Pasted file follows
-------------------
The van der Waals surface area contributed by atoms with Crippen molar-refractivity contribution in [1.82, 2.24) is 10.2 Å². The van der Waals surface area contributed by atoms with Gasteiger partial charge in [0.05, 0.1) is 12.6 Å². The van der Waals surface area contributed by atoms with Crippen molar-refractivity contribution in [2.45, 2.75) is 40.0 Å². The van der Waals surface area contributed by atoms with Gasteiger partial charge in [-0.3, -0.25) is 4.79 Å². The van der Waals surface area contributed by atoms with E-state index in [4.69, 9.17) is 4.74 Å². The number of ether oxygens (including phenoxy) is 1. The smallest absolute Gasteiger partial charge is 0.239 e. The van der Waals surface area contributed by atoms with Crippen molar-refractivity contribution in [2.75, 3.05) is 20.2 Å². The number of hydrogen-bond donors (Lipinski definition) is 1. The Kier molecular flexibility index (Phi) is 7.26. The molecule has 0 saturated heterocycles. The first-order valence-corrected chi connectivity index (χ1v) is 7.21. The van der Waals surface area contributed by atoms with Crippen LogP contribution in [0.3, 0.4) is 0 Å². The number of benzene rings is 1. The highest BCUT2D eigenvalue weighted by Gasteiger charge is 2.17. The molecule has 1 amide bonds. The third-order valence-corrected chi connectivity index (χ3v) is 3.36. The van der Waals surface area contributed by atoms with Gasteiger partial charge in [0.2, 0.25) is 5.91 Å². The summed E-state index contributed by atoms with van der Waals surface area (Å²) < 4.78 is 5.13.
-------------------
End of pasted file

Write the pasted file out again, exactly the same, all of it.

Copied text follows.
The van der Waals surface area contributed by atoms with Crippen molar-refractivity contribution in [1.82, 2.24) is 10.2 Å². The van der Waals surface area contributed by atoms with Gasteiger partial charge in [0.05, 0.1) is 12.6 Å². The van der Waals surface area contributed by atoms with Crippen molar-refractivity contribution in [2.45, 2.75) is 40.0 Å². The van der Waals surface area contributed by atoms with Gasteiger partial charge in [-0.3, -0.25) is 4.79 Å². The van der Waals surface area contributed by atoms with E-state index in [4.69, 9.17) is 4.74 Å². The number of ether oxygens (including phenoxy) is 1. The smallest absolute Gasteiger partial charge is 0.239 e. The van der Waals surface area contributed by atoms with Crippen molar-refractivity contribution in [2.75, 3.05) is 20.2 Å². The number of hydrogen-bond donors (Lipinski definition) is 1. The Kier molecular flexibility index (Phi) is 7.26. The molecule has 0 saturated heterocycles. The first-order valence-corrected chi connectivity index (χ1v) is 7.21. The van der Waals surface area contributed by atoms with Crippen LogP contribution in [0.3, 0.4) is 0 Å². The number of benzene rings is 1. The highest BCUT2D eigenvalue weighted by Gasteiger charge is 2.17. The molecule has 1 amide bonds. The third-order valence-corrected chi connectivity index (χ3v) is 3.36. The van der Waals surface area contributed by atoms with Gasteiger partial charge in [0.2, 0.25) is 5.91 Å². The summed E-state index contributed by atoms with van der Waals surface area (Å²) < 4.78 is 5.13.